There are not many things I recommend as far as gym gear goes. However, there is one key thing that every weightlifter needs in their arsenal of supplies. That my friends is a solid belt for weighted dips and pull-ups. I will give you the full rundown on the Harbinger PolyPro Dip Belt that I use almost every single day and hopefully you will have a better idea of whether or not it’s worth the investment.
There will come a time in every serious lifter’s life that they can push or pull far more weight than what they have naturally attached to their body. This creates the need for a dip belt, vest, ankle weights, etc. I’m a huge proponent of keeping things simple. There is a wide variety of options out there when it comes to adding weight to your workouts, but I personally prefer the belt.
There are some key criteria when it comes to choosing a belt that I use, and I will discuss how the Harbinger PolyPro Dip Belt meets all of these expectations.
Durability is by far the most important aspect of any gym equipment you are purchasing. You never want to invest in something that will only last you a couple months and break. That’s why I go after products that are proven to last. I have stated the same before with regards gym shoes, nutritional blenders, gym chalk, and really anything else I have reviewed. It’s important!
How does the Harbinger PolyPro stack up to other belts in terms of durability:
I have had mine for around a year and a half now and it’s in the best shape imaginable. I use it literally almost every day and have zero issues with the chain breaking, fabric wearing out, or anything along those lines.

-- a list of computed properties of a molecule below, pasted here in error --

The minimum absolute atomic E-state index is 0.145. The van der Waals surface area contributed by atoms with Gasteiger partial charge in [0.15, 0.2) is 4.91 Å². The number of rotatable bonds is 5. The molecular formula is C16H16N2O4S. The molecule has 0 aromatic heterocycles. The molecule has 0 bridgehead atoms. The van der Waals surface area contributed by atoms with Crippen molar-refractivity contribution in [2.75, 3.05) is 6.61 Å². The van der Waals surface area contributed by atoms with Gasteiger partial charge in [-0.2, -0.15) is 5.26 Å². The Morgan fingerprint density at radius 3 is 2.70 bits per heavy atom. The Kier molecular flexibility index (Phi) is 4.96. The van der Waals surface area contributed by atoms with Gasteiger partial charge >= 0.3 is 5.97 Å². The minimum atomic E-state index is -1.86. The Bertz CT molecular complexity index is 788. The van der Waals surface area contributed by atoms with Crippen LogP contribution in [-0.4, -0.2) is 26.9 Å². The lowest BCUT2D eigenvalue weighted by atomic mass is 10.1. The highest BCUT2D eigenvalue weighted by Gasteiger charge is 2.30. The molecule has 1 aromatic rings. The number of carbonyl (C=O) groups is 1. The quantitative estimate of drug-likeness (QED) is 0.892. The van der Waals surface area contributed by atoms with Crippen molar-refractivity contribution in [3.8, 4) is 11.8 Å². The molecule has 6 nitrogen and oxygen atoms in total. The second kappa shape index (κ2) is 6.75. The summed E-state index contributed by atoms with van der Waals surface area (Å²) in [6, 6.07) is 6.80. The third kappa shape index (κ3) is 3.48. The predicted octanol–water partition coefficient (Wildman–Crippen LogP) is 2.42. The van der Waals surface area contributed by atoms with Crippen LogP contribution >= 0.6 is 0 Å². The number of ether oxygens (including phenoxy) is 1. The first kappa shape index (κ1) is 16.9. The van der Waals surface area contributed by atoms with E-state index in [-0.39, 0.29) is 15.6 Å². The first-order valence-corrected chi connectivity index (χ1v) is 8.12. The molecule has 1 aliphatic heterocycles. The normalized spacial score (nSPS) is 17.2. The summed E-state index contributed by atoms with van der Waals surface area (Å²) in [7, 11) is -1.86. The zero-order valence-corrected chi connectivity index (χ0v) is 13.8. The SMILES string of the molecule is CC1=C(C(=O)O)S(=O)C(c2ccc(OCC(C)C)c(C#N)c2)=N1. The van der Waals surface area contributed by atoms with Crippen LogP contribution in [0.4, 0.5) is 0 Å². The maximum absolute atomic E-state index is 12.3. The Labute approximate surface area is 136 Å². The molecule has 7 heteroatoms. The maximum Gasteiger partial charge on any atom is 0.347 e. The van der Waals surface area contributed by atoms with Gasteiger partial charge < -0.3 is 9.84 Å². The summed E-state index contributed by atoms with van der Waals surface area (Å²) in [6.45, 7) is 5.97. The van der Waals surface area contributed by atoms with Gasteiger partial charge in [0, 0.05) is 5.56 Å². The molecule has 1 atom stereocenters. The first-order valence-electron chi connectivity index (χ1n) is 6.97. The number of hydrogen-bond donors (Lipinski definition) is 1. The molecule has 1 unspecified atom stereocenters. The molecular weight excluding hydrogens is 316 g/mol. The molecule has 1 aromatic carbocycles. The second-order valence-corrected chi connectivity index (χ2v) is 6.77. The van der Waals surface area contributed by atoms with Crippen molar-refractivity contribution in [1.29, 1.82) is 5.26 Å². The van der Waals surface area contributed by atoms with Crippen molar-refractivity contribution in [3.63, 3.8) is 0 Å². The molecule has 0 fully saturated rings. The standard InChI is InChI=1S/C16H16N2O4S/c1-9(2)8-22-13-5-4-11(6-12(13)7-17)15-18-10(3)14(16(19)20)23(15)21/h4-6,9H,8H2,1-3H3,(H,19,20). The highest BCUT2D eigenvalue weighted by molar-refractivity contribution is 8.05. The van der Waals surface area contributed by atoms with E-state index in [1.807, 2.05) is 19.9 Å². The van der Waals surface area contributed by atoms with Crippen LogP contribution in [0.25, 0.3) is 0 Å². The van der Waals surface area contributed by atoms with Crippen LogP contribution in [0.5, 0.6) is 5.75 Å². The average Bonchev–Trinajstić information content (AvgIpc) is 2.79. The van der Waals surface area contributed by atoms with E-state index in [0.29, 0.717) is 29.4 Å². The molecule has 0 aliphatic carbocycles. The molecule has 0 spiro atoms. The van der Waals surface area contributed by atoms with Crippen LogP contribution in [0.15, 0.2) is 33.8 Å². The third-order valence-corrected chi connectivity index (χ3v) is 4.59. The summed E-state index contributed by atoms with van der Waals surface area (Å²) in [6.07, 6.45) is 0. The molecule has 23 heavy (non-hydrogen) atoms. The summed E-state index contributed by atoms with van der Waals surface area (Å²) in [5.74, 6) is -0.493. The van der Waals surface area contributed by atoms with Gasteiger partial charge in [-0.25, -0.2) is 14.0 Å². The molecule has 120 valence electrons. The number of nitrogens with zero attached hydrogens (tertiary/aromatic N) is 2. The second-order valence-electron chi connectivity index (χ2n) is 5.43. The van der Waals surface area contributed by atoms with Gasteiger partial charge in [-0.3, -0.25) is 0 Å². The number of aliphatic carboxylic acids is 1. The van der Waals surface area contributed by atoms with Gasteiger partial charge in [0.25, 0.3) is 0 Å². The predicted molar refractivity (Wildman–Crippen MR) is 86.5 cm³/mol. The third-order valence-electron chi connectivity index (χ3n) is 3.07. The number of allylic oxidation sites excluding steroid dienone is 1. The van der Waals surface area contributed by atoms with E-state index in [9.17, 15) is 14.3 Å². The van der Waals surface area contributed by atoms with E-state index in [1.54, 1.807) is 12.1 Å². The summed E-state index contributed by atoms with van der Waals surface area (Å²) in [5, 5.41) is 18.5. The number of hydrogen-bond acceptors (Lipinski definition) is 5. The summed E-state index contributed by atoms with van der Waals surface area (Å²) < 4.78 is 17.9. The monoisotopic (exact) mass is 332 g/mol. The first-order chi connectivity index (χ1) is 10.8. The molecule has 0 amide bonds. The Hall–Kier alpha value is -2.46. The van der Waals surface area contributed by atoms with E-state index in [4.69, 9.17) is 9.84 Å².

Some other belts are not woven with the same method that the Harbinger manufacturers use and I’ve seen them with frayed edges, ripping, or broken and repaired chains. The polypropylene tensile strength (strength that it has to resist tearing or shear forces which are in abundance when you hang a ton of weight from them) is pretty high at around 36MPa if you care, making this the ideal material for something that will be heavily stressed.
I’m not the only one that swears by the durability of the belt. I have seen numerous belts, coated in chalk, sweat, blood, and whatever else comes about from lifting that are easily a couple years old have no signs of damage showing. Every time I ask someone in the gym how they feel about it I get the simple “It’s great.”
In addition to being able to withstand tearing, the chain on this thing doesn’t break. The biggest trouble I could see you having is with the carabinar (the thing that connects back to the chain after you loop it through your weights). If this were to break, however, it is a quick $1-2 fix at your local hardware store or outdoor store that has any sort of climbing gear. I personally have never broken one myself, but I could see how it’s possible. It’s really no reason to scrap the belt completely though.
If your looking for durability I would say that this belt is the go to for you.
In the gym I am looking for convenience. The last thing you need to worry about is trying to rig something up that is extremely complicated. There are options out there with screw shut links for the chain portion of the belt or even worse, velcro. Yeah, I don’t have any idea who would trust velcro to hold up 90-135 pounds 4 feet off the ground either.